This reminder is essential to see where FN stands—and to what extent its constitutional program was a misinterpretation of political reality. In the concluding remark of her constitutional program, Marine le Pen affirmed that “because of the five-year term, the President has found himself weakened.” This affirmation is fallacious. With the five-year term, the President of the Republic has now more than ever become the key institution of the French institutional system. He has the insurance of governing for five years without parliamentary opposition. Since 2000, he has been both the head of State and, unofficially, the head of government. Marine le Pen’s solution is to again change the presidential mandate into a non-renewable seven-year term.56 This solution is, at first sight, ambivalent. A seven-year term would reopen the doors for cohabitation and would put the President back in the position of compromise, as was the case before 2000. In reality, Marine le Pen followed a strategy of communicating vessels—increasing the powers of the President by decreasing the legitimacy of the National Assembly.
The strategy to decrease the legitimacy of the National Assembly is twofold. On the one hand, the constitutional program proposed a reduction by half of the total number of members of parliament—from 577 to 300 for the National Assembly and from 348 to 200 for the Senate. Such a reform would increase numerical representativeness—one member of Parliament would represent a larger chunk of the citizenry. Substantially though, reducing the number of representatives would decrease the quality of the representativeness and the legitimacy of the legislative power.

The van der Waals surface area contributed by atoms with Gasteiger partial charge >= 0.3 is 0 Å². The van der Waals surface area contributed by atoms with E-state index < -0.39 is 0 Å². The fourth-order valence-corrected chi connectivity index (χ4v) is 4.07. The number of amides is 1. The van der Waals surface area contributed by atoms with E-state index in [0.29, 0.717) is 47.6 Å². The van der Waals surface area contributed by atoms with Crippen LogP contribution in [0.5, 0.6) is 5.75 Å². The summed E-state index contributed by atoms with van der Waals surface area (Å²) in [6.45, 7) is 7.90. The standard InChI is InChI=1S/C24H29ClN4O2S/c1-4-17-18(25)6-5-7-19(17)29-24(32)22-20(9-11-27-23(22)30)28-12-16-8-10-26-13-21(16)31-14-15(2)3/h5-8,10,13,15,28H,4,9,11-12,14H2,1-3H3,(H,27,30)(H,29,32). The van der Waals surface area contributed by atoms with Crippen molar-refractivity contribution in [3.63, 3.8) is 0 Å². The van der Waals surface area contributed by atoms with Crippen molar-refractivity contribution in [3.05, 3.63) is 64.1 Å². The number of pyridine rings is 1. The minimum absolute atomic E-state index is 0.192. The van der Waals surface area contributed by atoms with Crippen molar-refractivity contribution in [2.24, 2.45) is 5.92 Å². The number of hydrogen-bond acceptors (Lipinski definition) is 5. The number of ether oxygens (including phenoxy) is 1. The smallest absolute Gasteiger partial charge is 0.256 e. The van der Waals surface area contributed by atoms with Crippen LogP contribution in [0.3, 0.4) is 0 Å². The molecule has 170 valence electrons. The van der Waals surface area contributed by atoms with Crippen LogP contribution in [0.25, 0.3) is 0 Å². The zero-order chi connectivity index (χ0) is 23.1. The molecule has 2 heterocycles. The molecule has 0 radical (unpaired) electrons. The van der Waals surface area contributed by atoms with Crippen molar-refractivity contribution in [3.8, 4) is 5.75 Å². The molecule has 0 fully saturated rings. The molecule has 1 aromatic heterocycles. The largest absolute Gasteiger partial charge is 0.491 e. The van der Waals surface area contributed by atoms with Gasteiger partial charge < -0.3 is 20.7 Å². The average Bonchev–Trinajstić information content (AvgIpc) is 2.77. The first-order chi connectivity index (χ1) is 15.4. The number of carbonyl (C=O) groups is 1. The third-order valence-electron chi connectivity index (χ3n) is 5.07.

On the other hand, the constitutional program foresees the establishment of full proportional representation for all elections, starting with the legislative elections. In theory, proportional representation does allow for a more democratic representation, as every political party has a number of seats in parliament which corresponds to the number of votes it obtained. Proportional representation has long been part of FN’s political agenda, which denounced the gap between the number of seats and the number of votes.57 FN’s vision of proportional representation went in the exact direction of better representativeness. First, the constitutional program foresaw a 5% threshold for the entry of a political party into the National Assembly. A 5% threshold remains a high threshold in comparison with the current electoral rules, and it would prevent important political forces from getting into the National Assembly.58 Second, FN wanted to set up a so-called “majority prime” of 30% of the seats for the winner of the legislative elections. The exact consequence of this majority prime remained unclear. Either the prime would add up to the percentage of the votes, or—and this is my interpretation—regardless of its score, the winner would be allocated a maximum of 30% of the seats. Hence, even a political party with a large majority of votes would have to form a political coalition to get a simple majority and to pass laws. And because of the semi-presidential system, the same compromise would have to be sought to form the government. The latter would see a decrease in its capacity to rule as well as a decrease in its political and popular legitimacy.59 The constant quest for a coalition goes against the French equilibrium. It significantly decreases the legislative power vested within the President. Arguing for better representativeness, Marine le Pen actually seeks to diminish the influence of the legislative power and eventually the influence of the government.